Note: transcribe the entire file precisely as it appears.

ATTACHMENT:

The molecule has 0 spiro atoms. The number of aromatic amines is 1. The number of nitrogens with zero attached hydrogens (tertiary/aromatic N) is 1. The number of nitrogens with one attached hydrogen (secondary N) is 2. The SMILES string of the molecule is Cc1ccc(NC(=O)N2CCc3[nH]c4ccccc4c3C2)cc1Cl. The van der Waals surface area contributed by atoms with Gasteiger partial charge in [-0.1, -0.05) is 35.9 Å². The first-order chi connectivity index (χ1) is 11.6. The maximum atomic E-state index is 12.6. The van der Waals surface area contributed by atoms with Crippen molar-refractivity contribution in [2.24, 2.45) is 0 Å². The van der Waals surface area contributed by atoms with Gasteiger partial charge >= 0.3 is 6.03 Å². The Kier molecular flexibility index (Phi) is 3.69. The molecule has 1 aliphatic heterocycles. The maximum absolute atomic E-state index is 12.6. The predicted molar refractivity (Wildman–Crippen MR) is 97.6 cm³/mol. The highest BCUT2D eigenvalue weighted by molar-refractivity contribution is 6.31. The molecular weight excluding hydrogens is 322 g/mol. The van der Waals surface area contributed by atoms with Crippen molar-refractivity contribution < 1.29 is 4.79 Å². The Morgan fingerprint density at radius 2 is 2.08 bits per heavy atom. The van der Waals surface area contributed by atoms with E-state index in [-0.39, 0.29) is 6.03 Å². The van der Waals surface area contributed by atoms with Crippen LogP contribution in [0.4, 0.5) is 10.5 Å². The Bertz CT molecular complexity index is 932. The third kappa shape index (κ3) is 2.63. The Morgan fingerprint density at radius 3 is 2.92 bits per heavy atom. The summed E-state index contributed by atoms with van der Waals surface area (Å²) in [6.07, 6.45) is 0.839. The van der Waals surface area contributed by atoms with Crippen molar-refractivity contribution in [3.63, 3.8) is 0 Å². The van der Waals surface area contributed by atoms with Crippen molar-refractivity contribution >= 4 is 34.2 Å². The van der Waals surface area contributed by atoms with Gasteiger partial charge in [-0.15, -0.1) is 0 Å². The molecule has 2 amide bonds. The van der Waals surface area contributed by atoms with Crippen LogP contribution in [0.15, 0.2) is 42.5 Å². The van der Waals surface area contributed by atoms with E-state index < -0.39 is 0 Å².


The molecule has 0 spiro atoms. The number of aromatic amines is 1. The number of nitrogens with zero attached hydrogens (tertiary/aromatic N) is 1. The number of nitrogens with one attached hydrogen (secondary N) is 2. The SMILES string of the molecule is Cc1ccc(NC(=O)N2CCc3[nH]c4ccccc4c3C2)cc1Cl. The van der Waals surface area contributed by atoms with Gasteiger partial charge in [-0.1, -0.05) is 35.9 Å². The first-order chi connectivity index (χ1) is 11.6. The maximum atomic E-state index is 12.6. The van der Waals surface area contributed by atoms with Crippen molar-refractivity contribution in [2.24, 2.45) is 0 Å². The van der Waals surface area contributed by atoms with Gasteiger partial charge >= 0.3 is 6.03 Å². The Kier molecular flexibility index (Phi) is 3.69. The molecule has 1 aliphatic heterocycles. The maximum absolute atomic E-state index is 12.6. The predicted molar refractivity (Wildman–Crippen MR) is 97.6 cm³/mol. The highest BCUT2D eigenvalue weighted by molar-refractivity contribution is 6.31. The molecular weight excluding hydrogens is 322 g/mol. The van der Waals surface area contributed by atoms with Crippen molar-refractivity contribution < 1.29 is 4.79 Å². The Morgan fingerprint density at radius 2 is 2.08 bits per heavy atom. The van der Waals surface area contributed by atoms with E-state index in [-0.39, 0.29) is 6.03 Å². The van der Waals surface area contributed by atoms with Crippen LogP contribution in [0.4, 0.5) is 10.5 Å². The Bertz CT molecular complexity index is 932. The third kappa shape index (κ3) is 2.63. The Morgan fingerprint density at radius 3 is 2.92 bits per heavy atom. The summed E-state index contributed by atoms with van der Waals surface area (Å²) in [6.07, 6.45) is 0.839. The van der Waals surface area contributed by atoms with Crippen molar-refractivity contribution in [3.63, 3.8) is 0 Å². The van der Waals surface area contributed by atoms with Crippen molar-refractivity contribution >= 4 is 34.2 Å². The van der Waals surface area contributed by atoms with Gasteiger partial charge in [-0.15, -0.1) is 0 Å². The molecule has 2 amide bonds. The van der Waals surface area contributed by atoms with Crippen LogP contribution in [0.15, 0.2) is 42.5 Å². The van der Waals surface area contributed by atoms with E-state index < -0.39 is 0 Å².